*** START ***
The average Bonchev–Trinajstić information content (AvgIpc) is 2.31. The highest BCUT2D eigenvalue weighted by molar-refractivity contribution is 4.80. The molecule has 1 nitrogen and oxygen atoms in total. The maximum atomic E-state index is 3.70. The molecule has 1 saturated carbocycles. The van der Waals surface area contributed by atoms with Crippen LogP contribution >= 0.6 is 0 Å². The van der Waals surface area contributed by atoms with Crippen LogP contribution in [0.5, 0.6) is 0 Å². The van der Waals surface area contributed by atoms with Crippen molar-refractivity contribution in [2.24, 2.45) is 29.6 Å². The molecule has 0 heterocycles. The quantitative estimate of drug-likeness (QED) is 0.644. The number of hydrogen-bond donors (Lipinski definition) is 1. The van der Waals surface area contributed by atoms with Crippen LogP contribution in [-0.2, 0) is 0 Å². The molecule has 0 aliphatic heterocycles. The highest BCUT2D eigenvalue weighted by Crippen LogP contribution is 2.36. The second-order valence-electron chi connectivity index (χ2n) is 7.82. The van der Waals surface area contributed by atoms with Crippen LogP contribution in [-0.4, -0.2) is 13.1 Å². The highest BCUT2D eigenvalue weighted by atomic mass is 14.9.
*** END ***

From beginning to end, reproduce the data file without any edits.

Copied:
The average Bonchev–Trinajstić information content (AvgIpc) is 2.31. The highest BCUT2D eigenvalue weighted by molar-refractivity contribution is 4.80. The molecule has 1 nitrogen and oxygen atoms in total. The maximum atomic E-state index is 3.70. The molecule has 1 saturated carbocycles. The van der Waals surface area contributed by atoms with Crippen LogP contribution >= 0.6 is 0 Å². The van der Waals surface area contributed by atoms with Crippen LogP contribution in [0.5, 0.6) is 0 Å². The van der Waals surface area contributed by atoms with Crippen molar-refractivity contribution in [2.24, 2.45) is 29.6 Å². The molecule has 0 heterocycles. The quantitative estimate of drug-likeness (QED) is 0.644. The number of hydrogen-bond donors (Lipinski definition) is 1. The van der Waals surface area contributed by atoms with Crippen LogP contribution in [-0.2, 0) is 0 Å². The molecule has 0 aliphatic heterocycles. The highest BCUT2D eigenvalue weighted by Crippen LogP contribution is 2.36. The second-order valence-electron chi connectivity index (χ2n) is 7.82. The van der Waals surface area contributed by atoms with Crippen LogP contribution in [-0.4, -0.2) is 13.1 Å². The highest BCUT2D eigenvalue weighted by atomic mass is 14.9.